With particular reference to FIG. 1, there is illustrated a cryogenic container having incorporated therein an embodiment of the present invention. The cryogenic container has an outer wall 10 and a lid 11 which is connected thereto by a hinge 12. The container may be supported on a dolly and have handles, not shown, to facilitate its movement. The container walls and bottom have super insulation and a thick lid for maintaining heat loss to a minimum. The container may be provided (not shown) with various liquid fill and liquid level controls and an alarm in order to provide the user with the appropriate control and monitoring systems. As described thus far the container may be a standard cryogenic container, well known in the art for the storage of cryobiological specimens.
In accordance with the present invention, the container has provision for mounting one or more thermally conductive towers or receptacles 15 with their upper ends in spaced relation below the top of the container. The number of such towers depends on the dimensions of the cryogenic container that is selected. In the embodiment illustrated there are nineteen such receptacles or cooling towers.
With further reference to FIG. 6, each of the cooling towers has a tubular side wall 20, a closed end wall 21, and an inner wall surface 22. The tubular side wall has a series of spaced longitudinal ducts 23 running from adjacent to its top to a location close to its bottom but spaced sufficiently thereabove so that the side wall is not unduly weakened. Each of the ducts 23 has a series of spaced outlet ports 24 along its length which permit gas therein to jet inwardly into contact with the outer wall 25 of a container of substance that is to be frozen. At the upper end of the wall 20 each of the ducts has an inlet opening 26 for receiving the gas.
In order to mount the tower within the container, a flange 30 extends outwardly from the upper portion thereof being connected by weld 31. A second flange 32 extends from the upper extremity of the tube 20. Flange 30 has spaced bolt holes 33 and flange 32 has spaced bolt holes 34 in alignment therewith for purposes of receiving bolt 35 for connecting it to the mounting structure which will be presently described.
A lower plate 40 having openings 41 to receive the cooling towers supports the flange 30. An upper plate 42 having openings 43 is connected to the flange 32. A vapor seal 44 is mounted in grooves between the flange 32 and the plate 42. Plate 40 has spaced bolt holes 44 and plate 42 has spaced bolt holes 45 in alignment with the bolt holes 33 and 34 for receiving the bolts 35.
In order to support the mounting plates within the container, the inner walls of the container (see FIG. 7) have a pair of spaced inwardly extending rings or flanges 50, 51 with a spacer 52 therebetween for connection respectively to the lower and upper mounting plates 40 and 42. The lower mounting plate 40 has a series of openings 55 adjacent to the outer wall of the container for the passage of nitrogen vapor into the space between the mounting plates 40 and 41. There are preferably included also baffle means 56 and 57 extending in a ring around the area between the upper and lower mounting plates. The outer periphery of the mounting plates 40 and 42 are connected to the flanges 50 and 51 by suitable fastening means 59.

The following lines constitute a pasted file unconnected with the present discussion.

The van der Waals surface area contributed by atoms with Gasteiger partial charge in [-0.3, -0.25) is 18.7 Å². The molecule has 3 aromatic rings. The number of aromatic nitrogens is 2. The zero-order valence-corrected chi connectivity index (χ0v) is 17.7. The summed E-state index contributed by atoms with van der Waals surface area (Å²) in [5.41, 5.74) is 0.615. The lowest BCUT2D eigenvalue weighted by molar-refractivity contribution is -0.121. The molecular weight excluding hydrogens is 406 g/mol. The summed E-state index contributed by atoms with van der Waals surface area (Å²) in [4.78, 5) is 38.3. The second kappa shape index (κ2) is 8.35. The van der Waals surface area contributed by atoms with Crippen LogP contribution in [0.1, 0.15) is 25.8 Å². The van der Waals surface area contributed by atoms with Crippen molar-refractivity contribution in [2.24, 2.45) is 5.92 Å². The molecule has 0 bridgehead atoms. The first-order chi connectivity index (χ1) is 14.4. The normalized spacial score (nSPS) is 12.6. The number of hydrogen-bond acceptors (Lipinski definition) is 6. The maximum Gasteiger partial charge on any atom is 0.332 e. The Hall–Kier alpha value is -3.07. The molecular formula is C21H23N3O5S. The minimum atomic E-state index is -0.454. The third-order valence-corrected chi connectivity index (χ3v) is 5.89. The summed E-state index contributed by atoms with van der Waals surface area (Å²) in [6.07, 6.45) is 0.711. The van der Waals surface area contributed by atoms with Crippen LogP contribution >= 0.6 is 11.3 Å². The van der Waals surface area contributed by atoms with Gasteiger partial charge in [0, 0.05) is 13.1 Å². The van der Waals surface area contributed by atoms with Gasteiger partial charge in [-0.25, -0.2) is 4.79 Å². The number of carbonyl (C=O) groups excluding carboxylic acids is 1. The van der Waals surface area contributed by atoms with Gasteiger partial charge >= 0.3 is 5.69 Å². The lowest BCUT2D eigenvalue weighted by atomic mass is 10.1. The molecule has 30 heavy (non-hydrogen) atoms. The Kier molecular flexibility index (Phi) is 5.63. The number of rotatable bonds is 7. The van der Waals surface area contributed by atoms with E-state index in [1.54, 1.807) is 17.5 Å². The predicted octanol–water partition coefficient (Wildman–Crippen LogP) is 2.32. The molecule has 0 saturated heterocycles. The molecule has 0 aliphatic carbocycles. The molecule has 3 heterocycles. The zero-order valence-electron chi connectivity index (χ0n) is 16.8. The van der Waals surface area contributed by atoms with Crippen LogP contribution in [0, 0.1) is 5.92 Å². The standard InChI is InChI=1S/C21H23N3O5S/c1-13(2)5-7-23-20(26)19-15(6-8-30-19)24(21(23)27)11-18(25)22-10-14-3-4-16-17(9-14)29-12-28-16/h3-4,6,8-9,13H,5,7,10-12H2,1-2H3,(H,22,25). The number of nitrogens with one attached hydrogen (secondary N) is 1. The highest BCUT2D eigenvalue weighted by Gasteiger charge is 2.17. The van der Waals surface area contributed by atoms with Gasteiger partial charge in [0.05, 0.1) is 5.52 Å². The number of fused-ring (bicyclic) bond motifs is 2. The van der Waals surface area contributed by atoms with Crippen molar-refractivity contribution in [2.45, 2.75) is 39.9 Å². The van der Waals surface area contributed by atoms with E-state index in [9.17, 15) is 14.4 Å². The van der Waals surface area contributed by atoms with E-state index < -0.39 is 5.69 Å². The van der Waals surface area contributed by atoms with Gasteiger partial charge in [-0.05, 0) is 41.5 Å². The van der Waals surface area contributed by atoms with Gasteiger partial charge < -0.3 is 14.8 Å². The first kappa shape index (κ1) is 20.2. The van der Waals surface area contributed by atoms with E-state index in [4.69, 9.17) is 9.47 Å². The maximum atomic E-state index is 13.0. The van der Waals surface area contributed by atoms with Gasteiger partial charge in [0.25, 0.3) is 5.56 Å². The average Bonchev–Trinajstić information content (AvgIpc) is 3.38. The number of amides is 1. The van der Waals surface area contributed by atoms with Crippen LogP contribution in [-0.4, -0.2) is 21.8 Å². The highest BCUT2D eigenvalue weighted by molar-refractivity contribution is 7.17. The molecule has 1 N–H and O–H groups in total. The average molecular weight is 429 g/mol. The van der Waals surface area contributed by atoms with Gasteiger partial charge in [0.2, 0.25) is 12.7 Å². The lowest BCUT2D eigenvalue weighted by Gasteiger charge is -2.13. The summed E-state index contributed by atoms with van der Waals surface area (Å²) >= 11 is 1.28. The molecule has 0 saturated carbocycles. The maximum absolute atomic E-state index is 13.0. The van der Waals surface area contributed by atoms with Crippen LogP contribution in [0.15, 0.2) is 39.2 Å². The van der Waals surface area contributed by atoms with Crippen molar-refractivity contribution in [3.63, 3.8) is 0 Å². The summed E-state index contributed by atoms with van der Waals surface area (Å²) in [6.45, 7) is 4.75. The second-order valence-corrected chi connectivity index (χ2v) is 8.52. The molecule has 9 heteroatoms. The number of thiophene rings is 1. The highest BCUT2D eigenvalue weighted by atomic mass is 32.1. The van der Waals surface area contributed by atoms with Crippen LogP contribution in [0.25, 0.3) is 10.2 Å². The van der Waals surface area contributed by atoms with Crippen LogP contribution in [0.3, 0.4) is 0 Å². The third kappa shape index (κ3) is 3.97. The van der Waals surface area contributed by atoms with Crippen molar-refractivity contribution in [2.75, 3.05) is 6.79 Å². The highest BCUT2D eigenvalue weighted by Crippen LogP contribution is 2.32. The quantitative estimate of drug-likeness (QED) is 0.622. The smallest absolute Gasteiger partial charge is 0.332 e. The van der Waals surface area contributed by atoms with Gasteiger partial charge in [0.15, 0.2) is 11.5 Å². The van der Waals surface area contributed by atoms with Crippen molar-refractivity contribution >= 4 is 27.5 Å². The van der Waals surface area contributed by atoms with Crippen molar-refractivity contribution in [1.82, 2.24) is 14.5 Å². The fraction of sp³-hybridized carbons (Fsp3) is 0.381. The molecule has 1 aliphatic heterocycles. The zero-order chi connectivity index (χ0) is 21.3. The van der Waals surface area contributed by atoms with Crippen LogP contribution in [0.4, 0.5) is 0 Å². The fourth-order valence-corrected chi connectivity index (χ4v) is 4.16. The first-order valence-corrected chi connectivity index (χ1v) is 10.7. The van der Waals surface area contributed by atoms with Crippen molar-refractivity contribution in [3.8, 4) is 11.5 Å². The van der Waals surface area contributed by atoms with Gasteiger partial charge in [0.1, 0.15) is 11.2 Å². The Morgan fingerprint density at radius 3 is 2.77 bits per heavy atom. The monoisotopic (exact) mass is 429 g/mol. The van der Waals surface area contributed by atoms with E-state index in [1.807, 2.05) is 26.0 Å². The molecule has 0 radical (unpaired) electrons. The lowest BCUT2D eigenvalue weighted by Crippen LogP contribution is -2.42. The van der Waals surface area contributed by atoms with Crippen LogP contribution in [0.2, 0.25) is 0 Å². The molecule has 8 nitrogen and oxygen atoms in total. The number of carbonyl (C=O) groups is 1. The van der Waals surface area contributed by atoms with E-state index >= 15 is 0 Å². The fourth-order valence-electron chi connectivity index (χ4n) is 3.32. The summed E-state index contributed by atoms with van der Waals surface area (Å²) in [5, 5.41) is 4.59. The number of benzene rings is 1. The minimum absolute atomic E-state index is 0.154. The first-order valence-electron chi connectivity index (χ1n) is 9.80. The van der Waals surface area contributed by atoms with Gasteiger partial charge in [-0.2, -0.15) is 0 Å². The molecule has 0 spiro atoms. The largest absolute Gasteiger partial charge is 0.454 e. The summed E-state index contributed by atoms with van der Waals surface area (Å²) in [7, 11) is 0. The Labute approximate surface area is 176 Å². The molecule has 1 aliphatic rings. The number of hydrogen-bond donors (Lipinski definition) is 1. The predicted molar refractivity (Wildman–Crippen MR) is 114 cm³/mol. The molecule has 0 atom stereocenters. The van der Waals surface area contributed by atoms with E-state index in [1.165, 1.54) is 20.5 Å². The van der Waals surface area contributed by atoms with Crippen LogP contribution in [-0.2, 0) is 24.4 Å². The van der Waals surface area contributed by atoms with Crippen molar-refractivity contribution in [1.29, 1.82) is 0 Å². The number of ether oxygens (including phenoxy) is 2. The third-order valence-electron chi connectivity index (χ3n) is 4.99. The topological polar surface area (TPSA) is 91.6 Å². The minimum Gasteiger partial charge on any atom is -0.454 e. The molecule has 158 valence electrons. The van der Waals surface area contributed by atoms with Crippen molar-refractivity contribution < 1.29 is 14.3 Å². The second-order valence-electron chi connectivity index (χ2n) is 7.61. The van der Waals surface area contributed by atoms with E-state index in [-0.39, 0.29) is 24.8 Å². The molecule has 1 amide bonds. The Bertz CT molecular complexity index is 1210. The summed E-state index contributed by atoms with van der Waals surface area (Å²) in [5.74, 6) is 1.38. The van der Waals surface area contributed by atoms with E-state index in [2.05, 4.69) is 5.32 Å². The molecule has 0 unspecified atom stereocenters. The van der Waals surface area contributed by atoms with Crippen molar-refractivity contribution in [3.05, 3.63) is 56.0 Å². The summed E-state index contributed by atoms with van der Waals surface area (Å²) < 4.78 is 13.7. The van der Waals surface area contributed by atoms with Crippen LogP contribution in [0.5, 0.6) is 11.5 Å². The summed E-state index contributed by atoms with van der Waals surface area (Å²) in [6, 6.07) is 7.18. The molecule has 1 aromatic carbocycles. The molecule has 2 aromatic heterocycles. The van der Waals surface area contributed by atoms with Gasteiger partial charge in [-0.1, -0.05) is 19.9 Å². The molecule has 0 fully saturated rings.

In order to permit the evolving cryogen gas to escape from the space over the top of the mounting plate 42 within the container, the lid 11 of the container has a discharge opening 60 which is connected to a duct 61 and to an external discharge tube 62 which may have a motor driven fan 63 therein or connected thereto.
A typical hard plastic bottle for blood plasma has an outside diameter at the bottom of 3.10" and at the top 3.20". In order to provide a space between it and the inner wall 20 of the tower for the passage of gas the inner wall in a preferred embodiment has an inside diameter of 3.25".
In the operation of the device the bottles of blood plasma are placed within the receptacles or towers 20 as indicated in the drawings, the liquid level of the cryogenic liquid, ordinarily nitrogen, at that time being just below the mounting plate 40. The lid is then closed. The conductive walls 20 of the cooling towers rapidly conduct heat from the plasma container, thereby causing the nitrogen gas to be evolved along the sides of the walls 20 and into the space just beneath the mounting plate 40 from which it passes upwardly through the openings 55 into the space between the upper and lower mounting plates and then into the openings 26 at the upper portions of the towers 20 from which it passes downwardly through the ducts 23 and is jetted outwardly through the ports 24 into contact with the sides of the plasma container 25. From here the gas passes upwardly along the sides of the plasma container and out past the top thereof into the space beneath the lid of the container from which it is discharged.
Various modifications may obviously be made. For example instead of the containers 20 being of circular cross section, they may be polygonal for holding flexible bags of plasma.
The heat transfer due to the conduction through the cooling tower walls which are in contact with the liquid nitrogen and the convection due to the rapid passage of nitrogen vapor combine to rapidly freeze the product. A standard hard plastic bottle of blood plasma is ordinarily frozen in fiftten minutes, thus permitting rapid handling of the product. Nitrogen is the preferred cryogen due to its low boiling point (-195.8° C.), its safety, and ready availablity.
|Cited Patent||Filing date||Publication date||Applicant||Title|
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|Citing Patent||Filing date||Publication date||Applicant||Title|
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|US9395123 *||Dec 28, 2012||Jul 19, 2016||Paragon Space Development Corporation||Cooling systems|
|US20040008814 *||Jan 22, 2003||Jan 15, 2004||Shafer Richard E.||Robot compatible crystal worksite suite|
|WO2002053967A1 *||Dec 28, 2001||Jul 11, 2002||Cryoport Systems, Llc||Cryogenic shipping container|
|WO2007093205A1 *||Nov 10, 2006||Aug 23, 2007||Fraunhofer-Gesellschaft Zür Förderung Der Angewandder Angewandten Forschung E.V.||Sample collection method and sample collection device|
|U.S. Classification||62/78, 62/51.1, 62/407, 62/457.2|
|International Classification||F17C3/02, F25D3/10|
|Cooperative Classification||F25D2400/30, F25D3/105, F17C3/02, F25D2331/803|
|European Classification||F17C3/02, F25D3/10B|
|Dec 14, 1987||AS||Assignment|
Owner name: INDUSTRIAL GAS AND SUPPLY COMPANY, ROUTE 112, BLUE
Free format text: ASSIGNMENT OF ASSIGNORS INTEREST.;ASSIGNOR:GLASCOCK, BATTLE;REEL/FRAME:004802/0076
Effective date: 19871208
Owner name: INDUSTRIAL GAS AND SUPPLY COMPANY, ROUTE 112, BLUE
Free format text: ASSIGNMENT OF ASSIGNORS INTEREST;ASSIGNOR:GLASCOCK, BATTLE;REEL/FRAME:004802/0076
Effective date: 19871208
|Apr 17, 1992||FPAY||Fee payment|
Year of fee payment: 4
|Jul 23, 1996||REMI||Maintenance fee reminder mailed|
|Dec 15, 1996||LAPS||Lapse for failure to pay maintenance fees|
|Feb 25, 1997||FP||Expired due to failure to pay maintenance fee|
Effective date: 19961218